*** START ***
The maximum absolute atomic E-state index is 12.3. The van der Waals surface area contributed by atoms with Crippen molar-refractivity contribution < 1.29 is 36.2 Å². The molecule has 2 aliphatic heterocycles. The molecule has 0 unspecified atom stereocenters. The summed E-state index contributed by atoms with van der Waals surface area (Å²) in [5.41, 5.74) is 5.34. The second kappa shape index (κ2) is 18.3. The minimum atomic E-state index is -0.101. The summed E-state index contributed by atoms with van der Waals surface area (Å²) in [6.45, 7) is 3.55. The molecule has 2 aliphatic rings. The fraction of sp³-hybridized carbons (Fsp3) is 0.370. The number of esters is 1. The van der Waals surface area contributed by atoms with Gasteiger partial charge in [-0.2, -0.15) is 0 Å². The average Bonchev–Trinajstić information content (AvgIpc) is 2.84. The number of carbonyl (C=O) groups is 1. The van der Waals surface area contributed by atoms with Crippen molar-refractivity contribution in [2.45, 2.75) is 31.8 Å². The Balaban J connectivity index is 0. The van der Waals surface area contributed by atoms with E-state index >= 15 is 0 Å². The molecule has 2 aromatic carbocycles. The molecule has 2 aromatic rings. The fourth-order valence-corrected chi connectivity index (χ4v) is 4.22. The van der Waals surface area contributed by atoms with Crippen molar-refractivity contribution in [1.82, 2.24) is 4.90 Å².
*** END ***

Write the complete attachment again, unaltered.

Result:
The maximum absolute atomic E-state index is 12.3. The van der Waals surface area contributed by atoms with Crippen molar-refractivity contribution < 1.29 is 36.2 Å². The molecule has 2 aliphatic heterocycles. The molecule has 0 unspecified atom stereocenters. The summed E-state index contributed by atoms with van der Waals surface area (Å²) in [5.41, 5.74) is 5.34. The second kappa shape index (κ2) is 18.3. The minimum atomic E-state index is -0.101. The summed E-state index contributed by atoms with van der Waals surface area (Å²) in [6.45, 7) is 3.55. The molecule has 2 aliphatic rings. The fraction of sp³-hybridized carbons (Fsp3) is 0.370. The number of esters is 1. The van der Waals surface area contributed by atoms with Gasteiger partial charge in [-0.2, -0.15) is 0 Å². The average Bonchev–Trinajstić information content (AvgIpc) is 2.84. The number of carbonyl (C=O) groups is 1. The van der Waals surface area contributed by atoms with Crippen molar-refractivity contribution in [2.45, 2.75) is 31.8 Å². The Balaban J connectivity index is 0. The van der Waals surface area contributed by atoms with E-state index >= 15 is 0 Å². The molecule has 2 aromatic carbocycles. The molecule has 2 aromatic rings. The fourth-order valence-corrected chi connectivity index (χ4v) is 4.22. The van der Waals surface area contributed by atoms with Crippen molar-refractivity contribution in [1.82, 2.24) is 4.90 Å².